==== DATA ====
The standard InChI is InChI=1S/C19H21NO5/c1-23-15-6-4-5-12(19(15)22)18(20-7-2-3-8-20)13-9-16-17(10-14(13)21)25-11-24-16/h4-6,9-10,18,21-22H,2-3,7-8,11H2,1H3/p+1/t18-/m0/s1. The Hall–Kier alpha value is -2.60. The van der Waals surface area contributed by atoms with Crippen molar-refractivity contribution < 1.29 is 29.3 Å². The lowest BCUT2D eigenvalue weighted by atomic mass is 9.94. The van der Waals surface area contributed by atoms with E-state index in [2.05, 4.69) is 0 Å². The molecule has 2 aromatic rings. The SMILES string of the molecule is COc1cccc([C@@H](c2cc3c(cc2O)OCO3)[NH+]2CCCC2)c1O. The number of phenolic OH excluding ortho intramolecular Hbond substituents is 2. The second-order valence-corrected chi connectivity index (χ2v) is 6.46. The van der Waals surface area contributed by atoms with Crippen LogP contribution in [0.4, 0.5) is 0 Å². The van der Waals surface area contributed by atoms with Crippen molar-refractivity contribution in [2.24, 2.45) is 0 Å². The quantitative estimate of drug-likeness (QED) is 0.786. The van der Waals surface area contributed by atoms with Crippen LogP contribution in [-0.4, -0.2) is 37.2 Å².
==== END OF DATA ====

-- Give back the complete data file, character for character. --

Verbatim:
The standard InChI is InChI=1S/C19H21NO5/c1-23-15-6-4-5-12(19(15)22)18(20-7-2-3-8-20)13-9-16-17(10-14(13)21)25-11-24-16/h4-6,9-10,18,21-22H,2-3,7-8,11H2,1H3/p+1/t18-/m0/s1. The Hall–Kier alpha value is -2.60. The van der Waals surface area contributed by atoms with Crippen molar-refractivity contribution < 1.29 is 29.3 Å². The lowest BCUT2D eigenvalue weighted by atomic mass is 9.94. The van der Waals surface area contributed by atoms with E-state index in [2.05, 4.69) is 0 Å². The molecule has 2 aromatic rings. The SMILES string of the molecule is COc1cccc([C@@H](c2cc3c(cc2O)OCO3)[NH+]2CCCC2)c1O. The number of phenolic OH excluding ortho intramolecular Hbond substituents is 2. The second-order valence-corrected chi connectivity index (χ2v) is 6.46. The van der Waals surface area contributed by atoms with Crippen LogP contribution in [0.4, 0.5) is 0 Å². The van der Waals surface area contributed by atoms with Crippen molar-refractivity contribution in [2.24, 2.45) is 0 Å². The quantitative estimate of drug-likeness (QED) is 0.786. The van der Waals surface area contributed by atoms with Crippen LogP contribution in [-0.4, -0.2) is 37.2 Å².